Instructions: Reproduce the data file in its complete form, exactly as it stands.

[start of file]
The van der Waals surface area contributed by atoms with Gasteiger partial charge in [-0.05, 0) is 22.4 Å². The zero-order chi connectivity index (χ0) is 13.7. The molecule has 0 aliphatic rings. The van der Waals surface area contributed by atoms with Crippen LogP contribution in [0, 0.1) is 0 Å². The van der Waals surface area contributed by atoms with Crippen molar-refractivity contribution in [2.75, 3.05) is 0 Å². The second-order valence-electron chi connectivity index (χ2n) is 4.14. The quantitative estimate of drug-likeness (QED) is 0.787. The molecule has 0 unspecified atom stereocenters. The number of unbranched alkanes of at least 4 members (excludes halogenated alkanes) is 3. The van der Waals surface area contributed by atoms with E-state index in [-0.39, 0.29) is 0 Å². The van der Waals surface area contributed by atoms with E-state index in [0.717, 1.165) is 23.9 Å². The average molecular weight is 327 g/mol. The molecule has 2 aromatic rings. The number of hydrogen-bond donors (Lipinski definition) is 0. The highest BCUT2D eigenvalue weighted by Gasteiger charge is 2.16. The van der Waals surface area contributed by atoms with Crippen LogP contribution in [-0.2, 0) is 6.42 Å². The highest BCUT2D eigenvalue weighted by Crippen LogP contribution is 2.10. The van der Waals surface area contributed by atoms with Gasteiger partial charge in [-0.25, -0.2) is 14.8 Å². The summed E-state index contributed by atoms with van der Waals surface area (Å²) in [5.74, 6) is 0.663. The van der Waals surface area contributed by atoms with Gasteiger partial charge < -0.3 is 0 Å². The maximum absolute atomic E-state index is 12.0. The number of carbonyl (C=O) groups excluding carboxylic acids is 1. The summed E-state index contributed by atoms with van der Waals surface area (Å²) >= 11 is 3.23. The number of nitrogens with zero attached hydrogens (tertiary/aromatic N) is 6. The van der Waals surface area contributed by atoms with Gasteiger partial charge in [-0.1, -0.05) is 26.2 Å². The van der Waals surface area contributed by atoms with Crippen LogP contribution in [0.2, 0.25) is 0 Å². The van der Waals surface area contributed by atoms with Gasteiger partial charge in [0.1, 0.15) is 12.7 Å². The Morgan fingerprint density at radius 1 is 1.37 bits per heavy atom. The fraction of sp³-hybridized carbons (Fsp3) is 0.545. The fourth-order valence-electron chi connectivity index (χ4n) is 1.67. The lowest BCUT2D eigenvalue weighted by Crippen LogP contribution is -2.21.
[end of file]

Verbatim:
The van der Waals surface area contributed by atoms with Gasteiger partial charge in [-0.05, 0) is 22.4 Å². The zero-order chi connectivity index (χ0) is 13.7. The molecule has 0 aliphatic rings. The van der Waals surface area contributed by atoms with Crippen LogP contribution in [0, 0.1) is 0 Å². The van der Waals surface area contributed by atoms with Crippen molar-refractivity contribution in [2.75, 3.05) is 0 Å². The second-order valence-electron chi connectivity index (χ2n) is 4.14. The quantitative estimate of drug-likeness (QED) is 0.787. The molecule has 0 unspecified atom stereocenters. The number of unbranched alkanes of at least 4 members (excludes halogenated alkanes) is 3. The van der Waals surface area contributed by atoms with E-state index in [-0.39, 0.29) is 0 Å². The van der Waals surface area contributed by atoms with E-state index in [0.717, 1.165) is 23.9 Å². The average molecular weight is 327 g/mol. The molecule has 2 aromatic rings. The number of hydrogen-bond donors (Lipinski definition) is 0. The highest BCUT2D eigenvalue weighted by Gasteiger charge is 2.16. The van der Waals surface area contributed by atoms with Crippen LogP contribution in [-0.2, 0) is 6.42 Å². The highest BCUT2D eigenvalue weighted by Crippen LogP contribution is 2.10. The van der Waals surface area contributed by atoms with Gasteiger partial charge in [-0.25, -0.2) is 14.8 Å². The summed E-state index contributed by atoms with van der Waals surface area (Å²) in [5.74, 6) is 0.663. The van der Waals surface area contributed by atoms with Gasteiger partial charge < -0.3 is 0 Å². The maximum absolute atomic E-state index is 12.0. The number of carbonyl (C=O) groups excluding carboxylic acids is 1. The summed E-state index contributed by atoms with van der Waals surface area (Å²) >= 11 is 3.23. The number of nitrogens with zero attached hydrogens (tertiary/aromatic N) is 6. The van der Waals surface area contributed by atoms with Gasteiger partial charge in [-0.1, -0.05) is 26.2 Å². The van der Waals surface area contributed by atoms with Crippen LogP contribution in [0.2, 0.25) is 0 Å². The van der Waals surface area contributed by atoms with Gasteiger partial charge in [0.1, 0.15) is 12.7 Å². The Morgan fingerprint density at radius 1 is 1.37 bits per heavy atom. The fraction of sp³-hybridized carbons (Fsp3) is 0.545. The fourth-order valence-electron chi connectivity index (χ4n) is 1.67. The lowest BCUT2D eigenvalue weighted by Crippen LogP contribution is -2.21.